Three new studies highlight major environmental, ecological and technological changes that occurred in East Africa preceding the Middle Stone Age roughly 300,000 years ago, around the time that anatomically modern humans were evolving.
Young, resting neural stem cells in the brains of mice store large clumps of proteins in specialized cellular trash compartments known as lysosomes, researchers at the Stanford University School of Medicine have found.
Researchers at the Swiss Tropical and Public Health Institute made an important step toward deeper understanding of how malaria blood stage parasites turn the switch to become transmissible to other humans. This knowledge is fundamental for future research aiming to interrupt malaria transmission. The results will be published on Friday, March 16, 2018, in the multidisciplinary journal Science.
Scientists discovered that early humans in East Africa had -- by about 320,000 years ago -- begun trading with distant groups, using color pigments and manufacturing more sophisticated tools than those of the Early Stone Age, tens of thousands of years earlier than previous evidence has shown in eastern Africa. As earthquakes remodeled the landscape and climate fluctuated between wet and dry conditions, technological and social innovation would have helped early humans survive unpredictable conditions.
More than 500 years ago, Leonardo da Vinci sketched what he called 'la turbolenza,' comparing chaotic swirls atop flowing water to curly human hair. It turns out those patterns influence myriad phenomena, from the drag on an airplane's wings and the formation of Jupiter's red spot to the rustling of tree leaves.
Interactions between Chlamydia trachomatis proteins and host cell proteins help determine whether the bacterium leaves an infected cell via breakdown of the cellular membrane (lysis) or in a membrane-bound package, according to new research published in PLOS Pathogens by Phu Hai Nguyen of the National Institutes of Health, US, and colleagues.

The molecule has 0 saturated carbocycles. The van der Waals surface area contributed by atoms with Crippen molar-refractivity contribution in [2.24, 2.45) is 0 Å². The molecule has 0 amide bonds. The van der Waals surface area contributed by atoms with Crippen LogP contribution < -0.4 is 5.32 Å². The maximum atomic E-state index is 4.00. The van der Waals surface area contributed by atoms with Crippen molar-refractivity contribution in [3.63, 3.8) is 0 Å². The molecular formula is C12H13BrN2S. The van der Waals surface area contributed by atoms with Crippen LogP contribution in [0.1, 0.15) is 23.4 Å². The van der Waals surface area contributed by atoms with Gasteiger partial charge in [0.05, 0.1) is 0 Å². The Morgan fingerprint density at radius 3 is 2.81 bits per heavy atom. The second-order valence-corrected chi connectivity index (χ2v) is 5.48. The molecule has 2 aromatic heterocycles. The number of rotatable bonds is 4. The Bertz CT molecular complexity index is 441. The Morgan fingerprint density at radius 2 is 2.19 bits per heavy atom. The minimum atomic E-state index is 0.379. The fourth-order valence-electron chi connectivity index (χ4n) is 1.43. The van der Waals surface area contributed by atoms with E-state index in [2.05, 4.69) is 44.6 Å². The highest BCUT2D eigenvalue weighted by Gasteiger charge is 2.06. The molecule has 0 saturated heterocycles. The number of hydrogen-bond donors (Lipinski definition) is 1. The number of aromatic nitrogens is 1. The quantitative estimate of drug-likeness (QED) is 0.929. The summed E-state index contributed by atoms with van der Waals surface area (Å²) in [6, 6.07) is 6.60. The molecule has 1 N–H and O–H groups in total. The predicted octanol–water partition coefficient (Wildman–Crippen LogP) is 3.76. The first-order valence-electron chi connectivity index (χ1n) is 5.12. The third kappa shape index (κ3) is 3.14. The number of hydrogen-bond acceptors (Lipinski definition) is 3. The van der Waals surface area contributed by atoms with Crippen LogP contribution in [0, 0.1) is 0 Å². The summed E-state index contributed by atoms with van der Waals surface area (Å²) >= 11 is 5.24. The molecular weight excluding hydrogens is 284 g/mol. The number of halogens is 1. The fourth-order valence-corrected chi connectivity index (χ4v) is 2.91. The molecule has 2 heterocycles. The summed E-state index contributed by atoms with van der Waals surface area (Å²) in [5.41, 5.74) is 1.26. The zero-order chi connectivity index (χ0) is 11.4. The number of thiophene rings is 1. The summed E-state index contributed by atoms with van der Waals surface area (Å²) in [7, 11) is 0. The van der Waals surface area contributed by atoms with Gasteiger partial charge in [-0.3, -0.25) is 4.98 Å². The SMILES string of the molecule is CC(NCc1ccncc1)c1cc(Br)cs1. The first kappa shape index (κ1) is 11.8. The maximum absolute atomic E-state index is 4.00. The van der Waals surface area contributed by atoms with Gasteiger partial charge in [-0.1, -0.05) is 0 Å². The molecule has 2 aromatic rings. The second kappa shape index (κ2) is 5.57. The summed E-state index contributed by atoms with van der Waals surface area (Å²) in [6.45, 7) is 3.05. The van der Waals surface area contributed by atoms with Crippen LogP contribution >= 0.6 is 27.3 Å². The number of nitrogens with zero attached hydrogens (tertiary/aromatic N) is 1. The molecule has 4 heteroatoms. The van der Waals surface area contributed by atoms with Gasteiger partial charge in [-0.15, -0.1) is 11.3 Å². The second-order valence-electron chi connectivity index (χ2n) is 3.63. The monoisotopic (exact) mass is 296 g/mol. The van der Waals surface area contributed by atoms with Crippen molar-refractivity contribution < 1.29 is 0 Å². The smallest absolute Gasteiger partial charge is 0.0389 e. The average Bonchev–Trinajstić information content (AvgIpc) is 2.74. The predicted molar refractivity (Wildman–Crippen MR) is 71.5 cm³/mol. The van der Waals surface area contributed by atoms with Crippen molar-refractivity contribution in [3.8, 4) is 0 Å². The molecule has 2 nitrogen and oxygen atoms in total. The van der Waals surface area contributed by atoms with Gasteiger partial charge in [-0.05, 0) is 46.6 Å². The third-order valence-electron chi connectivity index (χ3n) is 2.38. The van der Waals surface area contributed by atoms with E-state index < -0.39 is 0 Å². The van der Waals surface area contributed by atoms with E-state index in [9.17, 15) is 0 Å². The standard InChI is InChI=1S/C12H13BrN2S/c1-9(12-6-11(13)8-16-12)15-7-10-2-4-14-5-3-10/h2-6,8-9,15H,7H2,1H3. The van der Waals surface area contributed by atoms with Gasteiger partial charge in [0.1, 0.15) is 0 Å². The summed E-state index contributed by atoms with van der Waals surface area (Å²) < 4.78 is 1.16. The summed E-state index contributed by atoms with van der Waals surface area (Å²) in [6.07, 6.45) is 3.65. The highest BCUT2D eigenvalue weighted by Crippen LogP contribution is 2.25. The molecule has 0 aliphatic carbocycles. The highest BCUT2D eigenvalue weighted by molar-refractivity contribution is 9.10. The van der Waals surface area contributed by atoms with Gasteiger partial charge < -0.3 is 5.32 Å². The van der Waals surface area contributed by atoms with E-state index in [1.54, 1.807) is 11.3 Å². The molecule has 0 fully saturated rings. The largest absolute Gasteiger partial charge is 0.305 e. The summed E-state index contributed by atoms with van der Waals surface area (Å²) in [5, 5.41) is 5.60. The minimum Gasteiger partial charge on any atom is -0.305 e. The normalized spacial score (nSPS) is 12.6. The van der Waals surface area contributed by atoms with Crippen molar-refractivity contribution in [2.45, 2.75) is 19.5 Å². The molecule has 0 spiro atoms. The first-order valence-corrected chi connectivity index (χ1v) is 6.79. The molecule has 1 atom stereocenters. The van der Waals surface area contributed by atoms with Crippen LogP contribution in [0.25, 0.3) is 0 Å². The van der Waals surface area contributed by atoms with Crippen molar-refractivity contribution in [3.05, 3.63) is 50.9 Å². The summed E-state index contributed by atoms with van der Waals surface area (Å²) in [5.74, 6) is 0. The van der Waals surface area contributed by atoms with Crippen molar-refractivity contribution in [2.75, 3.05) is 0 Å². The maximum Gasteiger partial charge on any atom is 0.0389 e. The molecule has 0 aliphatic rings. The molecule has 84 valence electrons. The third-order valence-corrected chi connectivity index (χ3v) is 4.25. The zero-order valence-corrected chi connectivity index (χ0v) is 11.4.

The burden of yellow fever in any given area is known to be heavily dependent on climate, particularly rainfall and temperature which can impact both mosquito life cycle and viral replication. Now, researchers from Imperial College London and the World Health Organization (WHO) have developed a new model to quantify yellow fever dynamics across Africa using not only annual averages of these climatic measures, but seasonal dynamics. Their work is described in PLOS Neglected Tropical Diseases.
University of Houston scientists are helping to develop a technology that could hold the key to unraveling one of the great mysteries of science: what constitutes dark matter?
Neuroscientists at the Sainsbury Wellcome Centre have identified a circuit in the primary visual cortex (V1) of the brain that integrates head- and visual-motion signals. The study, published today in Neuron, elucidates the mechanisms by which visual and vestibular inputs to the brain sum together to enable appropriate behavioural responses.
People's willingness to use a Zika vaccine, once it's available, will be influenced by how they weigh the risks associated with the disease and the vaccine, but also by their misconceptions about other vaccines.
NASA got an inside look at the heavy rainfall within developing Tropical cyclone Eliakim.